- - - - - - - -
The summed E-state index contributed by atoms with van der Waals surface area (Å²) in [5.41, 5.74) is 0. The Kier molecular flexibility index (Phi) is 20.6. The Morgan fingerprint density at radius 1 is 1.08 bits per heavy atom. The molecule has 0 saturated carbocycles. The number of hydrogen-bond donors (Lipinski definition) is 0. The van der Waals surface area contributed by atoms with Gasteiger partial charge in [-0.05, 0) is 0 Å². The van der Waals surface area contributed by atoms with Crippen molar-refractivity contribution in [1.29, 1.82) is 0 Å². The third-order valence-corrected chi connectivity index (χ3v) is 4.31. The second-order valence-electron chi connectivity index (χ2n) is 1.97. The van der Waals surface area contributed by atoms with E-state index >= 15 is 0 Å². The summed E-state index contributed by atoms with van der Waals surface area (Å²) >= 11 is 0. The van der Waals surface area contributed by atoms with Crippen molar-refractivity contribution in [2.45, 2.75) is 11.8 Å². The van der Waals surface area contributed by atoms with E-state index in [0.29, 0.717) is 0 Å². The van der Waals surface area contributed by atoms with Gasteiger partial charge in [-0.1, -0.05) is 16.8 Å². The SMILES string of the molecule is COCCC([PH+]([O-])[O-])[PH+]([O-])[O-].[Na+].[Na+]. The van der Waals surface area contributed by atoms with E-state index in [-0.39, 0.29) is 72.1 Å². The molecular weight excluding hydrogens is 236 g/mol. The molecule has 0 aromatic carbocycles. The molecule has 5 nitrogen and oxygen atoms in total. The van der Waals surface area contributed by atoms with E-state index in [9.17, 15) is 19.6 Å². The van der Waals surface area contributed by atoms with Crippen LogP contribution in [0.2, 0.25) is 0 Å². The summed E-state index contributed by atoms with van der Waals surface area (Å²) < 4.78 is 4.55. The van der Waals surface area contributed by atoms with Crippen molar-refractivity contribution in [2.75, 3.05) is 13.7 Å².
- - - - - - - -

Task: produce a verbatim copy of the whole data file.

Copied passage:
The summed E-state index contributed by atoms with van der Waals surface area (Å²) in [5.41, 5.74) is 0. The Kier molecular flexibility index (Phi) is 20.6. The Morgan fingerprint density at radius 1 is 1.08 bits per heavy atom. The molecule has 0 saturated carbocycles. The number of hydrogen-bond donors (Lipinski definition) is 0. The van der Waals surface area contributed by atoms with Gasteiger partial charge in [-0.05, 0) is 0 Å². The van der Waals surface area contributed by atoms with Crippen molar-refractivity contribution in [1.29, 1.82) is 0 Å². The third-order valence-corrected chi connectivity index (χ3v) is 4.31. The second-order valence-electron chi connectivity index (χ2n) is 1.97. The van der Waals surface area contributed by atoms with E-state index >= 15 is 0 Å². The summed E-state index contributed by atoms with van der Waals surface area (Å²) >= 11 is 0. The van der Waals surface area contributed by atoms with Crippen molar-refractivity contribution in [2.45, 2.75) is 11.8 Å². The van der Waals surface area contributed by atoms with E-state index in [0.29, 0.717) is 0 Å². The van der Waals surface area contributed by atoms with Gasteiger partial charge in [-0.1, -0.05) is 16.8 Å². The SMILES string of the molecule is COCCC([PH+]([O-])[O-])[PH+]([O-])[O-].[Na+].[Na+]. The van der Waals surface area contributed by atoms with E-state index in [-0.39, 0.29) is 72.1 Å². The molecular weight excluding hydrogens is 236 g/mol. The molecule has 0 aromatic carbocycles. The molecule has 5 nitrogen and oxygen atoms in total. The van der Waals surface area contributed by atoms with E-state index in [9.17, 15) is 19.6 Å². The van der Waals surface area contributed by atoms with Crippen LogP contribution in [0.2, 0.25) is 0 Å². The summed E-state index contributed by atoms with van der Waals surface area (Å²) < 4.78 is 4.55. The van der Waals surface area contributed by atoms with Crippen molar-refractivity contribution in [2.75, 3.05) is 13.7 Å².